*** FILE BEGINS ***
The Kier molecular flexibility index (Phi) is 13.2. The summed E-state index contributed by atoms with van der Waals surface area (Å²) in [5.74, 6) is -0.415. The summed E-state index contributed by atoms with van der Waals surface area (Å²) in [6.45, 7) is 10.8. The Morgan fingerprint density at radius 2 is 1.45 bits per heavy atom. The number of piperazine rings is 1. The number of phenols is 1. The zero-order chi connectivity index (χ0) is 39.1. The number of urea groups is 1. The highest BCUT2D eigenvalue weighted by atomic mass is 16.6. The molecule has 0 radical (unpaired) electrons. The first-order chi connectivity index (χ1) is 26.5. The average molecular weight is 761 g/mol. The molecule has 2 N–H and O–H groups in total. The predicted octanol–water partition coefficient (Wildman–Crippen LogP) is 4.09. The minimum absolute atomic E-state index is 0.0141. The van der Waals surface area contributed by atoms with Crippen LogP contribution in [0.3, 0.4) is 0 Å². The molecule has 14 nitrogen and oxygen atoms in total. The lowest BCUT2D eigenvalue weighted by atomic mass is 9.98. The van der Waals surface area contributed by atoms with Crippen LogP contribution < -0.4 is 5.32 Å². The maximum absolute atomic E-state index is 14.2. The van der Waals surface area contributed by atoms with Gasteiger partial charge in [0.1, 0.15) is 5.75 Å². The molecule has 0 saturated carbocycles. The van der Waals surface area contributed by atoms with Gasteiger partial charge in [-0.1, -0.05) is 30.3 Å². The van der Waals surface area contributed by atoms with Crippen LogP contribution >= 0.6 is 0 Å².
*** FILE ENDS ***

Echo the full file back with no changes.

The Kier molecular flexibility index (Phi) is 13.2. The summed E-state index contributed by atoms with van der Waals surface area (Å²) in [5.74, 6) is -0.415. The summed E-state index contributed by atoms with van der Waals surface area (Å²) in [6.45, 7) is 10.8. The Morgan fingerprint density at radius 2 is 1.45 bits per heavy atom. The number of piperazine rings is 1. The number of phenols is 1. The zero-order chi connectivity index (χ0) is 39.1. The number of urea groups is 1. The highest BCUT2D eigenvalue weighted by atomic mass is 16.6. The molecule has 0 radical (unpaired) electrons. The first-order chi connectivity index (χ1) is 26.5. The average molecular weight is 761 g/mol. The molecule has 2 N–H and O–H groups in total. The predicted octanol–water partition coefficient (Wildman–Crippen LogP) is 4.09. The minimum absolute atomic E-state index is 0.0141. The van der Waals surface area contributed by atoms with Crippen LogP contribution in [0.3, 0.4) is 0 Å². The molecule has 14 nitrogen and oxygen atoms in total. The lowest BCUT2D eigenvalue weighted by atomic mass is 9.98. The van der Waals surface area contributed by atoms with Crippen LogP contribution < -0.4 is 5.32 Å². The maximum absolute atomic E-state index is 14.2. The van der Waals surface area contributed by atoms with Gasteiger partial charge in [0.1, 0.15) is 5.75 Å². The molecule has 0 saturated carbocycles. The van der Waals surface area contributed by atoms with Gasteiger partial charge in [-0.1, -0.05) is 30.3 Å². The van der Waals surface area contributed by atoms with Crippen LogP contribution >= 0.6 is 0 Å².